Say his name! James Jamerson!

  45. 3.14e-9

    Keynes on Newton — thank you so much for that link, Lambert.

    PBS NOVA did an episode on this in 2005 called “Newton’s Dark Secrets.” I liked it so much that I bought it on video and watched it several times. I’d forgotten, though, that Keynes had such an important role. Too bad he wasn’t around for the NOVA producers to interview for this episode, as he was actually more open-minded and, I dare say, knowledgeable about what Newton was really up to. Makes me wonder if Keynes did some of his own dabbling in the occult. In any case, the episode is well worth watching. The YouTube link I found is low-res, but the search returned a Vimeo upload that is much better:

    Another tidbit I’d forgotten: Newton predicted the world would end in 2060. Seems like we’re on track…

    1. strawman

      yes, the Keynes piece is really interesting. On the video though, we as a culture, are just too hard on eccentrics. i suppose it doesn’t make for good television, but when anyone shows any sign of being different they get marked out for ridicule. Newton held back about a lot of things; leave him alone, I say, unless he’s harming someone. Nova is quick, however, to give him credit for executing the 14 counterfeiters, as though he’s acting a little normal.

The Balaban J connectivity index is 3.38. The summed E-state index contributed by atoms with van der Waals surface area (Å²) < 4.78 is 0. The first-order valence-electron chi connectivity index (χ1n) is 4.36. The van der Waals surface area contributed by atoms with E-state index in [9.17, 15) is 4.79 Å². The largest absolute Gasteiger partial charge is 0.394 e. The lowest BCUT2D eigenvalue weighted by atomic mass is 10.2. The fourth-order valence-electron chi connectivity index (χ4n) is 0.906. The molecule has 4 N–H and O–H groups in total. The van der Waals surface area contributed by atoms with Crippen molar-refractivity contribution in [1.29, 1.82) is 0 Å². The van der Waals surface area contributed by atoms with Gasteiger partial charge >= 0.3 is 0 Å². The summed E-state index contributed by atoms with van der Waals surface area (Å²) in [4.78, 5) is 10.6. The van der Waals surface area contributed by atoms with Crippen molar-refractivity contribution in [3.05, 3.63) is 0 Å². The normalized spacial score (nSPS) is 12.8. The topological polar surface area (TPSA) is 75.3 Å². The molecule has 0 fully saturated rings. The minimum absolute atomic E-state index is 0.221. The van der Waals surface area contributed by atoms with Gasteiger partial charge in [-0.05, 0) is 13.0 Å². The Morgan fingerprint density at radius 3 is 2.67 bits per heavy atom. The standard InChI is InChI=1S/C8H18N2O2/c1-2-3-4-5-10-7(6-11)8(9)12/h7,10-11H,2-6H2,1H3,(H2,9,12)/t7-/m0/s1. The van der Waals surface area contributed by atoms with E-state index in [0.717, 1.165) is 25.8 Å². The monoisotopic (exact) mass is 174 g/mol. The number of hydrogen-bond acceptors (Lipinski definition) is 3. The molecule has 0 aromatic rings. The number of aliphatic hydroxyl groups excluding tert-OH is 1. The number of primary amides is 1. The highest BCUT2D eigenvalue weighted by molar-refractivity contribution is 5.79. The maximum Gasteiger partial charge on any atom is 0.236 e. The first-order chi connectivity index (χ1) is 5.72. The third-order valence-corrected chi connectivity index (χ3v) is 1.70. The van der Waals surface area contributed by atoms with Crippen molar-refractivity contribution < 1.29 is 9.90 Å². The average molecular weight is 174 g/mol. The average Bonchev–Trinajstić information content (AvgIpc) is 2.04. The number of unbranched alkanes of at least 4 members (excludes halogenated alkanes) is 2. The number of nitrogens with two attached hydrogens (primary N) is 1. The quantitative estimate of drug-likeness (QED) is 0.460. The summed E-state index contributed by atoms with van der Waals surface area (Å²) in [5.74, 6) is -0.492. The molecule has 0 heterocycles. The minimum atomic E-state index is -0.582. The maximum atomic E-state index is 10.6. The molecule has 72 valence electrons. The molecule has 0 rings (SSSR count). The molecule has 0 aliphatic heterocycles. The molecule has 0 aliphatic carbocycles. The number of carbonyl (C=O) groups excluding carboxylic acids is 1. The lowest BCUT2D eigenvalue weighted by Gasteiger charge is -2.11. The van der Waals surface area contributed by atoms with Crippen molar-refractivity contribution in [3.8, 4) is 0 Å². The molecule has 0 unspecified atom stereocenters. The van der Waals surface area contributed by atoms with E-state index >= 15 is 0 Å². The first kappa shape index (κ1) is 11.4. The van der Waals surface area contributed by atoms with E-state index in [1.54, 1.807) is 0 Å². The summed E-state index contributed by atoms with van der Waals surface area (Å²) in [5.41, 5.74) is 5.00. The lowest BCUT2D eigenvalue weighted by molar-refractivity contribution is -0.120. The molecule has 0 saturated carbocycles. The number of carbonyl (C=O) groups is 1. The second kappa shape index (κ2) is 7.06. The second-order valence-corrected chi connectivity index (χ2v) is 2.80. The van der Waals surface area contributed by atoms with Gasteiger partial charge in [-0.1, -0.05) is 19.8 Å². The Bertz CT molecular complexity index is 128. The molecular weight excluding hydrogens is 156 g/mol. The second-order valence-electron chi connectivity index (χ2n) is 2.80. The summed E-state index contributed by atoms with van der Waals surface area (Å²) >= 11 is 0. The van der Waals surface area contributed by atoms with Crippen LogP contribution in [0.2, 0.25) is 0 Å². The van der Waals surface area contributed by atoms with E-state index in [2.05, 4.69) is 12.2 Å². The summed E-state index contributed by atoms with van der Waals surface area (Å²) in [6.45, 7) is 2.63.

You ask if Keynes dabbled in the occult, I don’t know, but if I remember correctly, most, if not all his friends were pacifists (Bertrand Russell, G.B. Shaw, the Bloomsbury group). that’s a type of cool-aid and something to think about, as the empire veers toward disaster capitalism. Keynes himself wasn’t, publicly anyway; he was in government. But what a weird idea: full employment in peacetime. (If anyone cares, JFK’s closest advisor Ted Sorensen was a registered conscientious objector. And a favorite writer, Harold Pinter, was asked to leave the Royal Academy of Dramatic Arts for the same.)